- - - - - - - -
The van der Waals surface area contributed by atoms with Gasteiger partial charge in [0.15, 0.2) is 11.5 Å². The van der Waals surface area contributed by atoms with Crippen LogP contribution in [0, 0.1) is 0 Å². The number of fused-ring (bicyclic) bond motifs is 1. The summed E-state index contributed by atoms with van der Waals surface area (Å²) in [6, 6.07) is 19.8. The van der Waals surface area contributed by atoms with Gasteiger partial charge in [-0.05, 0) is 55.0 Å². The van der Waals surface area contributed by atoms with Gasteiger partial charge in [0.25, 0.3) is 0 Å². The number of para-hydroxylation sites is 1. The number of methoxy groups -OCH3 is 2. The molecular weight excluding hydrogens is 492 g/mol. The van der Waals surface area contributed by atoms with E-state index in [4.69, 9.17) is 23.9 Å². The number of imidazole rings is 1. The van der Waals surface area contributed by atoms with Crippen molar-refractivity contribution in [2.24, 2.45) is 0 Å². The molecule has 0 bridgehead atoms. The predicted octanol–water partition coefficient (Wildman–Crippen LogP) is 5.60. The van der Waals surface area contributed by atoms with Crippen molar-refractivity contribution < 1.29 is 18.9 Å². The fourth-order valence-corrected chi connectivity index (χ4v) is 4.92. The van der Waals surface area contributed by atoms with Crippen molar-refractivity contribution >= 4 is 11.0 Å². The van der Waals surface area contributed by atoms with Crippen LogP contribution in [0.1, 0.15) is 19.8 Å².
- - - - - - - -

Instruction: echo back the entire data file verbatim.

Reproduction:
The van der Waals surface area contributed by atoms with Gasteiger partial charge in [0.15, 0.2) is 11.5 Å². The van der Waals surface area contributed by atoms with Crippen LogP contribution in [0, 0.1) is 0 Å². The number of fused-ring (bicyclic) bond motifs is 1. The summed E-state index contributed by atoms with van der Waals surface area (Å²) in [6, 6.07) is 19.8. The van der Waals surface area contributed by atoms with Gasteiger partial charge in [-0.05, 0) is 55.0 Å². The van der Waals surface area contributed by atoms with Gasteiger partial charge in [0.25, 0.3) is 0 Å². The number of para-hydroxylation sites is 1. The number of methoxy groups -OCH3 is 2. The molecular weight excluding hydrogens is 492 g/mol. The van der Waals surface area contributed by atoms with E-state index in [4.69, 9.17) is 23.9 Å². The number of imidazole rings is 1. The van der Waals surface area contributed by atoms with Crippen molar-refractivity contribution in [2.24, 2.45) is 0 Å². The molecule has 0 bridgehead atoms. The predicted octanol–water partition coefficient (Wildman–Crippen LogP) is 5.60. The van der Waals surface area contributed by atoms with Crippen molar-refractivity contribution < 1.29 is 18.9 Å². The fourth-order valence-corrected chi connectivity index (χ4v) is 4.92. The van der Waals surface area contributed by atoms with Crippen molar-refractivity contribution >= 4 is 11.0 Å². The van der Waals surface area contributed by atoms with Crippen LogP contribution in [0.1, 0.15) is 19.8 Å².